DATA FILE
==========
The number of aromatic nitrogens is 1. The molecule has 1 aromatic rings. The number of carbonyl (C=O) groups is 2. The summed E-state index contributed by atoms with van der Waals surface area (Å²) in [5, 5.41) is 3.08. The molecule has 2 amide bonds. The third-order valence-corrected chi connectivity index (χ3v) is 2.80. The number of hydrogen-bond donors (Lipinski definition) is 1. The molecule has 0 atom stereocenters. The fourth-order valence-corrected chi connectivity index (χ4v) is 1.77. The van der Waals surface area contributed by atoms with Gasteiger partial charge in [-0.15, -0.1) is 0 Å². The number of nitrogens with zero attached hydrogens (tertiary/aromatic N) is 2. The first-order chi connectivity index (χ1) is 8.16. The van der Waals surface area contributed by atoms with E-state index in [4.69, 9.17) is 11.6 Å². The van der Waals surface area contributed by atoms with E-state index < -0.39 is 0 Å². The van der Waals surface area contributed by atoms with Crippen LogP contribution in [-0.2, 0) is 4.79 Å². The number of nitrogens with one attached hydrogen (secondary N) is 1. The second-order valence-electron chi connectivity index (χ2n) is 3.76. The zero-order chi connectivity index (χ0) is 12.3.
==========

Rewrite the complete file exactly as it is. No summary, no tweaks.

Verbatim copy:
The number of aromatic nitrogens is 1. The molecule has 1 aromatic rings. The number of carbonyl (C=O) groups is 2. The summed E-state index contributed by atoms with van der Waals surface area (Å²) in [5, 5.41) is 3.08. The molecule has 2 amide bonds. The third-order valence-corrected chi connectivity index (χ3v) is 2.80. The number of hydrogen-bond donors (Lipinski definition) is 1. The molecule has 0 atom stereocenters. The fourth-order valence-corrected chi connectivity index (χ4v) is 1.77. The van der Waals surface area contributed by atoms with Gasteiger partial charge in [-0.15, -0.1) is 0 Å². The number of nitrogens with zero attached hydrogens (tertiary/aromatic N) is 2. The first-order chi connectivity index (χ1) is 8.16. The van der Waals surface area contributed by atoms with E-state index in [4.69, 9.17) is 11.6 Å². The van der Waals surface area contributed by atoms with E-state index < -0.39 is 0 Å². The van der Waals surface area contributed by atoms with Crippen LogP contribution in [-0.2, 0) is 4.79 Å². The number of nitrogens with one attached hydrogen (secondary N) is 1. The second-order valence-electron chi connectivity index (χ2n) is 3.76. The zero-order chi connectivity index (χ0) is 12.3.